Saturation of phase \(j\) \((\hbox {m}^{3}/\hbox {m}^{3})\)


Residual oil saturation \((\hbox {m}^{3}/\hbox {m}^{3})\)


Initial water saturation \((\hbox {m}^{3}/\hbox {m}^{3})\)


Specific surface (\(\hbox {m}^{2}/\hbox {m}^{3}\) total volume)

\({\mathcal {S}}\)

Efficient-specific surface (\(\hbox {m}^{2}/\hbox {m}^{3}\) PV)


Time (day)


Dimensionless velocity


Linear velocity (m/day)


Injection velocity (m/day)


Volume fraction (\(\hbox {m}^{3}/\hbox {m}^{3}\) PV)


Porous volume of one block (\(\hbox {m}^{3}\) PV)


Constant in the Langmuir type expression for partitioning of bacteria (m)


Constant in the Langmuir type expression for partitioning of bacteria (m\(^3\)/kg)


Horizontal axis in sample reservoir (m)


Horizontal axis in sample reservoir (m)


Yield of bacteria on substrate (kg/kg)


Yield of surfactant/metabolite on substrate (kg/kg)

Greek Symbol

\(\alpha \)

Constant describing the time for injection of one pore volume

\(\beta \)

Constant in permeability modification model for DBF

\({\bar{\eta }}\)

Characteristic recovery

\(\lambda '\)

Filtration coefficient \((\hbox {m}^{-1})\)

\(\lambda \)

Dimensionless filtration coefficient

\(\mu _{j}\)

Phase viscosity (cP)

\(\mu _\mathrm{gen}\)

General bacterial activity \((\hbox {day}^{-1})\)

\(\mu _\mathrm{max}\)

Maximum growth rate in Monod expression \((\hbox {day}^{-1})\)

\(\omega _{ij}\)

Concentration of component \(i\) in phase \(j\) (\(\hbox {kg}/\hbox {m}^{3}\) phase)

\(\varOmega _{i}\)

Overall concentration of component \(i\) (\(\hbox {kg}/\hbox {m}^{3}\) PV)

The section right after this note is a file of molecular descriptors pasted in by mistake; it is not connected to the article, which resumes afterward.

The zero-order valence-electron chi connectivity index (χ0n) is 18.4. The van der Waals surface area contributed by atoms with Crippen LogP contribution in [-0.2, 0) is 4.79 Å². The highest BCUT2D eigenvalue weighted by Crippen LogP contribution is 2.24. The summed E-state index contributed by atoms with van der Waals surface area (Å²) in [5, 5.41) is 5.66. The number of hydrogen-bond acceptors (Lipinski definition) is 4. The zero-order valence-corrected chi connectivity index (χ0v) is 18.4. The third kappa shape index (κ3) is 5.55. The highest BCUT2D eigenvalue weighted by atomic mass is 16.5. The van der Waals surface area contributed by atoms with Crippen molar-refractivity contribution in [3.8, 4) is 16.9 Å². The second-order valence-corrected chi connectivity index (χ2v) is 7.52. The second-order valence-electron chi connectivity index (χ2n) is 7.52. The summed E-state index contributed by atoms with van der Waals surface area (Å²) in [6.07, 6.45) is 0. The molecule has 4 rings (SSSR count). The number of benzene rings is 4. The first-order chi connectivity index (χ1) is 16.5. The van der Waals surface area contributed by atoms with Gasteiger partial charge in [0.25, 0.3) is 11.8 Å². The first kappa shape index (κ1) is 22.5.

\(\varphi _{0}\)

Initial porosity

\(\rho _{i}\)

Component density \((\hbox {kg}/\hbox {m}^{3})\)

\(\sigma \)

Phase saturation for attached bacteria \((\hbox {m}^{3}/\hbox {m}^{3})\)

\(\sigma _\mathrm{ow}\)

Interfacial tension between oil and water (mN/m)

\(\tau \)

Dimensionless time (PVI)

\({\bar{\tau }}\)

Characteristic recovery period

\(\xi \)

Dimensionless length

Subscripts and Superscripts


Estimated/predicted value


Index indicating injection


Index for component


Index for phase


Spatial index for discretization in appendix


Index for bacteria


Index for surfactant (metabolite)


Time index for discretization in appendix


Index for oil


Index for substrate


Index indicating at surfactant flooding


Index for water



Characteristic recovery period


Deep bed filtration


Enhanced oil recovery


Interfacial tension


Microbial-enhanced oil recovery


Original oil in place


Pore volumes injected


Reversible equilibrium adsorption


Water flooding



We acknowledge The Danish National Advanced Technology Foundation, Maersk Oil and DONG E&P for financial support. As a part of the BioRec project, we also would like to acknowledge all project partners for relevant scientific input: DTU, Maersk Oil, DONG E&P, Novozymes, Danish Technological Institute and Roskilde University.


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© Springer Science+Business Media Dordrecht 2014

Authors and Affiliations

  1. 1.Center for Energy Resources Engineering - CERE, Department of Chemical and Biochemical EngineeringTechnical University of DenmarkLyngbyDenmark